2. Choose a site name and url and register it. Be sure to read up on tips for choosing a good url and name for your photography site. There is a strategy behind the best names. (Later you might want to also think about creating a logo and common branding for your site, too.)
  3. Choose a webhost. There are different types. I prefer webhosting vs. WordPress hosting because I don’t want restrictions around which plugins I can install. (This was a big problem when I had a site instead of a site.) Choose a webhost that technically supports the page builder you plan to use and which comes with SSL and good – responsive, friendly, timely, accurate, knowledgable, 24×7, available-by-phone – customer support. I use the pagebuilder Elementor Pro at Elementor Pro has technical requirements common but not always automatically provided. Know what tools you plan to use before choosing a webhost, so you know what technical requirements you need. You can visit to check out some webhosts they recommend. I also recommend finding a US based site, if you are a US based company.
  4. Once you’ve registered your url and activated your site, you will need to install if it is not already installed. Follow the steps provided by your webhosting company to do this.
  5. Install a basic theme. Choose one compatible with the page builder you plan to use. I started out using Astra, the free version. There is a pro version of Astra that is not free, but since I use Elementor Pro, I didn’t need it.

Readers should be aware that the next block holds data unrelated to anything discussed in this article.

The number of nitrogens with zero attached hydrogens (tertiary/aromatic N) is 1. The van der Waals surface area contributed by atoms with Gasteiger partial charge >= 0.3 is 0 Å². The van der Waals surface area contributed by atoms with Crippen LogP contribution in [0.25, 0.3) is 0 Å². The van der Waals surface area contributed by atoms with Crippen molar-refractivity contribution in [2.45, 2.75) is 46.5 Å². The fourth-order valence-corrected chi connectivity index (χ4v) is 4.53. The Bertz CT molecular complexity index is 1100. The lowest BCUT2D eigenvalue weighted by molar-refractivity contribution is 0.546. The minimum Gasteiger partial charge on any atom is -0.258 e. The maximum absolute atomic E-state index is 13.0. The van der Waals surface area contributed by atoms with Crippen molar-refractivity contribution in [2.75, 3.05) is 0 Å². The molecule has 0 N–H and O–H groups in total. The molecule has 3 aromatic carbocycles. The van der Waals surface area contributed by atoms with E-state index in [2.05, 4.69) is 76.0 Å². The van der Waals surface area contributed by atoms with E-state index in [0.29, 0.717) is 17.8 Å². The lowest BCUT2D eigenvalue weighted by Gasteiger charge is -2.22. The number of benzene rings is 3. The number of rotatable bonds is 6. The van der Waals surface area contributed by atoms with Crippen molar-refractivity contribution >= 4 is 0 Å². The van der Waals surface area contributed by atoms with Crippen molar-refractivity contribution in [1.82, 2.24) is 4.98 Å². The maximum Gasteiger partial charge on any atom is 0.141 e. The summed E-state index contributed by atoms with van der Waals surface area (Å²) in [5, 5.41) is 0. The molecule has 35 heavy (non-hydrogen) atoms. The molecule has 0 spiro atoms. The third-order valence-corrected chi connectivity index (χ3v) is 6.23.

6. Once WordPress is installed at your site, install a security plugin that includes a firewall, live traffic, and an audit log. One common firewall is Wordfence. Another integrated security plugin I like is Shield Security. There are others highly recommended, too, like Sucuri, All in One WordPress Security, and Cerber. Videos are available on the web to help you choose one. Consider also using two factor authentication and changing the default login url that you use to edit your site. Some security plugins have these features integrated. If they don’t or if you are using a free version of the plugin which does not have these integrated, be sure to install separate plugins for these two security features. Don’t forget about using a password manager, so that you can use long and complex passwords.
  7. Install a page builder. I highly recommend Elementor Pro. It is well worth the money. There are others. Many YouTube videos are available online. has an extensive training library on how to use its features as well. And there is one video online that will take you through the process of building a website end-to-end. It’s a great place to start to get a feel for the process.
  8. Build your pages. Remember to turn off caching plugins on your site while you are building or modifying pages and posts. Assign your site structure (e.g., assign a “static” home page, if applicable) in site settings. Elementor has a unique way for identifying the main page holding your photography blog posts that can be a little confusing. (There is a Facebook Elementor group that is a great help for getting questions answered, and they have an extensive database you can search by topic.) In general, build permanent content (e.g., home page, photography plan page, portfolio page and other main content) as “pages” and blog post articles as “posts.” Build a main overview blog “page” for your blog post articles and assign it as such in the WordPress site settings.